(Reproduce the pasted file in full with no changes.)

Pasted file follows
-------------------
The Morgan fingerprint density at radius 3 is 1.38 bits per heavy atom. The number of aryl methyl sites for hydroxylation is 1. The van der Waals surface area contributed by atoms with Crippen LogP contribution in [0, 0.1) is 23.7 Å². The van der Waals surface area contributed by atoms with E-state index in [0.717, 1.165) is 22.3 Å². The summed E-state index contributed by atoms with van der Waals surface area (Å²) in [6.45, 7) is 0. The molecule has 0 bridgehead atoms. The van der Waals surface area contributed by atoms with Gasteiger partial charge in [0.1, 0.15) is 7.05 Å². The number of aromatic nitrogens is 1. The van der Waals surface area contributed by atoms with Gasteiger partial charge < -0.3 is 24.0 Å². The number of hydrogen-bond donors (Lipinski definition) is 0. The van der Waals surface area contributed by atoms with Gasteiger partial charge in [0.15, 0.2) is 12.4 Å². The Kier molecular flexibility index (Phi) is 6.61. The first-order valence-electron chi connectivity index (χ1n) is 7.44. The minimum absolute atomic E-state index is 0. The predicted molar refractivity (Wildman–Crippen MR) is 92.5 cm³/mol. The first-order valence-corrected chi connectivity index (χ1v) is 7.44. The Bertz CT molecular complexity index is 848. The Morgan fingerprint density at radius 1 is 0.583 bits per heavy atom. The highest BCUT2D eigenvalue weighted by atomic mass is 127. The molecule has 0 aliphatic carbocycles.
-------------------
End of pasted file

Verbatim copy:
The Morgan fingerprint density at radius 3 is 1.38 bits per heavy atom. The number of aryl methyl sites for hydroxylation is 1. The van der Waals surface area contributed by atoms with Crippen LogP contribution in [0, 0.1) is 23.7 Å². The van der Waals surface area contributed by atoms with E-state index in [0.717, 1.165) is 22.3 Å². The summed E-state index contributed by atoms with van der Waals surface area (Å²) in [6.45, 7) is 0. The molecule has 0 bridgehead atoms. The van der Waals surface area contributed by atoms with Gasteiger partial charge in [0.1, 0.15) is 7.05 Å². The number of aromatic nitrogens is 1. The van der Waals surface area contributed by atoms with Gasteiger partial charge < -0.3 is 24.0 Å². The number of hydrogen-bond donors (Lipinski definition) is 0. The van der Waals surface area contributed by atoms with Gasteiger partial charge in [0.15, 0.2) is 12.4 Å². The Kier molecular flexibility index (Phi) is 6.61. The first-order valence-electron chi connectivity index (χ1n) is 7.44. The minimum absolute atomic E-state index is 0. The predicted molar refractivity (Wildman–Crippen MR) is 92.5 cm³/mol. The first-order valence-corrected chi connectivity index (χ1v) is 7.44. The Bertz CT molecular complexity index is 848. The Morgan fingerprint density at radius 1 is 0.583 bits per heavy atom. The highest BCUT2D eigenvalue weighted by atomic mass is 127. The molecule has 0 aliphatic carbocycles.